The Trees of Loch Leven

Hello! I meant to type up this blog post a while ago but never got round to it so I’ve finished it today and am posting it now… the Trees of Loch Leven, definitely a group of plants that can often be overlooked…

36109540925_9e4667bdf5_k

Loch Leven from the Lomond Hills

 

Loch Leven is usually characterized by the massive body of water that takes up a good portion of Kinross-shire, but if you look around the loch you will find a number of habitats that are all important for wildlife.

Many of these habitats can be characterized by the trees that are found there and that’s often the easiest thing to see there. Trees are big, which helps, and they don’t move unlike the birds and bugs.

So, without further a-do, here are a few trees found around Loch Leven…

Scots Pine

Burleigh Pine, Loch Leven NNR

The Scots Pine is not only found in Scotland, but it is a tree that once covered much of Scotland. It also covers a good bit of Loch Leven NNR.

The tree pictured above is probably one that’s familiar to most visitors as it’s the pine at Burleigh Sands. Beyond this pine is the heritage trail leading around to Loch Leven’s Larder, and much of this path is lined with Scots Pine.

The habitat that these trees provide is very important on the reserve as pine trees provide food and shelter for one of the best-loved creatures that is doing pretty well around the loch: the Red Squirrel. Other animals that you may see in the pine trees include many species of finch (including the pine specialist, the Crossbill), pine weevils and pine ladybird.

Red Squirrel - Sciurus vulgaris

Pine trees are also one of my favourite trees, not only due to the Red Squirrels and other wildlife that utilise them, but also because it produces my favourite smell! If you’re ever out on the reserve on a sunny day, I can thoroughly recommend taking a walk in the pines and enjoying the smell of the hot pine needles.

Or you can go for a walk somewhere else…

Scots Pine - Pinus sylvestris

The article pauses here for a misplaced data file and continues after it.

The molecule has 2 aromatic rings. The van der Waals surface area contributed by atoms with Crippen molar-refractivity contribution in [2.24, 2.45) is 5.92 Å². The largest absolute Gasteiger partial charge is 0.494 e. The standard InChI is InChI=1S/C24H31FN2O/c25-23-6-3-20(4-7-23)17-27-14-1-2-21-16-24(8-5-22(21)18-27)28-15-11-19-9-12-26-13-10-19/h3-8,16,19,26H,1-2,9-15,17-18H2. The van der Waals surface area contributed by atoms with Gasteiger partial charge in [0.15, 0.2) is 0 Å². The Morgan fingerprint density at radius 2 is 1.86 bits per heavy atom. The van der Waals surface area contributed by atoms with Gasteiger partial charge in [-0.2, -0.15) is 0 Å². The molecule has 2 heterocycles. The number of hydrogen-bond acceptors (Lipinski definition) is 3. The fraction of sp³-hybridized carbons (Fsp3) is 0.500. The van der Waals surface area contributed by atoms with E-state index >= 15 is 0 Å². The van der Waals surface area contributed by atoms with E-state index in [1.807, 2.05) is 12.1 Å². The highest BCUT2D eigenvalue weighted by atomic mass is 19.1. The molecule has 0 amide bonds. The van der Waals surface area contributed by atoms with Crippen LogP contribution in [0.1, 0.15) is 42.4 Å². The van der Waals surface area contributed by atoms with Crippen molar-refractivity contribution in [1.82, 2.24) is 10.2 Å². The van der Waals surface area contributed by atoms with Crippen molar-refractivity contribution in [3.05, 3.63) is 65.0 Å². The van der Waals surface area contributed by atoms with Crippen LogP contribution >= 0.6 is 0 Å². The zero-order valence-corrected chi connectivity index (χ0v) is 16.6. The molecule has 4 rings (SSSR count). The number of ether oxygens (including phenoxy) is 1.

Scots Pine “flowers”

Silver Birch

Silver Birch - Betula pendula

This is another tree that’s easy to pick out on the reserve, mainly due to the colour of its bark. The Silver Birch is a tree that will grow almost anywhere but in some parts of the reserve it’s the tree that covers most of an area.

It’s also recognisable by the way its branches hang, lending it its latin name of Betula pendula, pendula meaning pendulous. In autumn the birch trees can create a lovely scene as the leaves turn from green to golden and in an autumn evening you can get some really nice pictures of the birch canopy, either from above or below.

Silver Birches turning golden

This tree is particularly important as it is one that will often colonise un-forested areas and then allow other trees to take hold as well. We don’t have many areas on the reserve like that, but we do have some well established birch woods such as at Levenmouth and the Black Wood.

In these woods you can find all sorts of wildlife. The birdlife is particularly good in Spring, as they all begin singing to attract a mate for the season ahead. Blue Tits, Great Tits, Chaffinches, Wrens, Song Thrushes, Sparrowhawks, Great Spotted Woodpeckers… the list goes on. All of them enjoy life in the birchwoods. Some of the scarcer species you might encounter are Garden Warbler, Spotted Flycatcher and the very shy Jay.

Spotted Flycatcher - Muscicapa striata

These woodlands are also great for insect life and if you’re the first one on the trail in the morning then you may be aware that they are also great for arachnids! Over night the spiders travel about the woods a good bit and often don’t tidy up after themselves, leaving long trailing bits of silk across the path, usually at the perfect height for my face to go straight through as I cycle round.